This is a series written by Tamieka Small, adopted from Ethiopia to Australia.
‘Your time is limited, so don’t waste it living someone else’s life, don’t be trapped by dogma, which is living with the results of other people’s thinking, don’t let the noise of other people’s opinions drown out your inner voice, and most important, have the courage to follow your heart and intuition.’Steve Jobs
There are studies that show it is common for adoptees to create a false sense of self – usually between two identities – the perfect golden child who does everything for the approval of their adoptive families so they will never face rejection, or the rebel who may reject their families before they can reject them (again). The golden child can look a lot like the astute student who pours hours and hours into their classes, gets straight A’s, is terrified to get anything less than this, someone who never disagrees with their parents opinions or ideologies, and may claim there is nothing to complain about in terms of being adopted. They may end up being the type in fact (and of course you don’t have to be adopted to do this) but to live out the life their adoptive families want for them. They may want them to study to be a doctor, a surgeon, a scientist, an engineer instead of doing what their heart truly desires.
For me personally, I was definitely one of those types of false selves that adoptees may tend to fall into, the over achiever, the perfectionist, the one terrified of their parents’ disapproval, or letting my teachers and mentors down. For me ever since I was a child, I always wanted to be an artist. I knew deep down that’s what I wanted to be my whole life; and my parents were very aware of this. However, they tried to bring me back down to reality; saying that I had to be the best of the best in the industry like Picasso or Van Gogh to get anywhere in that field. They especially emphasised this when I got to late high school and had to think about seriously what I wanted to do in my life as a career.
I ended up choosing psychology as that was a science, something tangible and structured that I could follow according to society’s expectations. Don’t get me wrong-psychology; human and social psychology and behaviour does interest me but it didn’t ignite a fire or a spark inside me the way that art does. In the end I chose to study Animal Behaviour when I graduated and got accepted into university. When I was exposed to the outside world, the real world I realised how much of my life I was allowing to be dictated by my parents. I realised that I had to live my own life and my own dreams. And yes, it was scary to face my parents and tell them I was transferring to the Bachelor of Arts and I wanted to be an artist. But I paved a path in my life of so much self-discovery and knowledge; where I met so many wonderful people, I aligned with in so many ways. I don’t regret it to this day.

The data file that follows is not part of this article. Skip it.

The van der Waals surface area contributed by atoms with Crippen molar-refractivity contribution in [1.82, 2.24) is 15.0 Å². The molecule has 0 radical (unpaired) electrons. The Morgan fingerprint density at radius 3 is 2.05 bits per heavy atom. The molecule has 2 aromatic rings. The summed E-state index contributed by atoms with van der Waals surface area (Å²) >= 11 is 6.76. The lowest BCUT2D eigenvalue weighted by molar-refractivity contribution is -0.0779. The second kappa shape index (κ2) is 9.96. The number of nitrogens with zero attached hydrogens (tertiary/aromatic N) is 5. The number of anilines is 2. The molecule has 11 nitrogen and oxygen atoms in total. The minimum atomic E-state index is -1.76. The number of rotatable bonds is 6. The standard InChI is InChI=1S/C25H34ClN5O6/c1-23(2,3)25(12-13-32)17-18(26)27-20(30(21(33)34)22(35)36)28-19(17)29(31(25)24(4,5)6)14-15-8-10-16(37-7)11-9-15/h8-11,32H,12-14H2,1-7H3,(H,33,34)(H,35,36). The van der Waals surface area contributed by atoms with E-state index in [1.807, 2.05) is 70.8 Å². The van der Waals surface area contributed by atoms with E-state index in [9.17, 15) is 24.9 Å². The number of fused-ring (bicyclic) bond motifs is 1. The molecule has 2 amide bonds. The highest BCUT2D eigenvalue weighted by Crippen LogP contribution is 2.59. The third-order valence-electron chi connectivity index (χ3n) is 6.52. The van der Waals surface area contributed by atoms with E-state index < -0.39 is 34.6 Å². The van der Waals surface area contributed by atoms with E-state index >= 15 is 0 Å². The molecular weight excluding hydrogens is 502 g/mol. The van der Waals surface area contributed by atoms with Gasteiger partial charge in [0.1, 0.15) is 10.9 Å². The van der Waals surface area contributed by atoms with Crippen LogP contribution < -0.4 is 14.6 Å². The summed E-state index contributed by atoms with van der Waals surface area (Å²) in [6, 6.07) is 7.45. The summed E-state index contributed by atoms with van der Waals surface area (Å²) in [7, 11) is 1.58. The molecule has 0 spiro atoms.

Let me just say this from personal experience to fellow adoptees; live the life you want to live, not what society dictates you should do; not what your family or friends think you should do – do what you want, what brings you joy, excitement, what makes your heart sing and your spirit soar.
Because when your family and those friends or whoever aren’t in your life anymore you are going to be stuck with the life and dreams that you made. No one else has to live it but you, and you will experience your happiness or lack of happiness, not them nor anyone else. You will be the one who will go to bed every night feeling either fulfilled or unsatisfied with the decisions you make every-day, so make sure you forge your own path, your own dream so you can find true happiness. It isn’t easy sometimes, but nothing in life that is worthwhile is.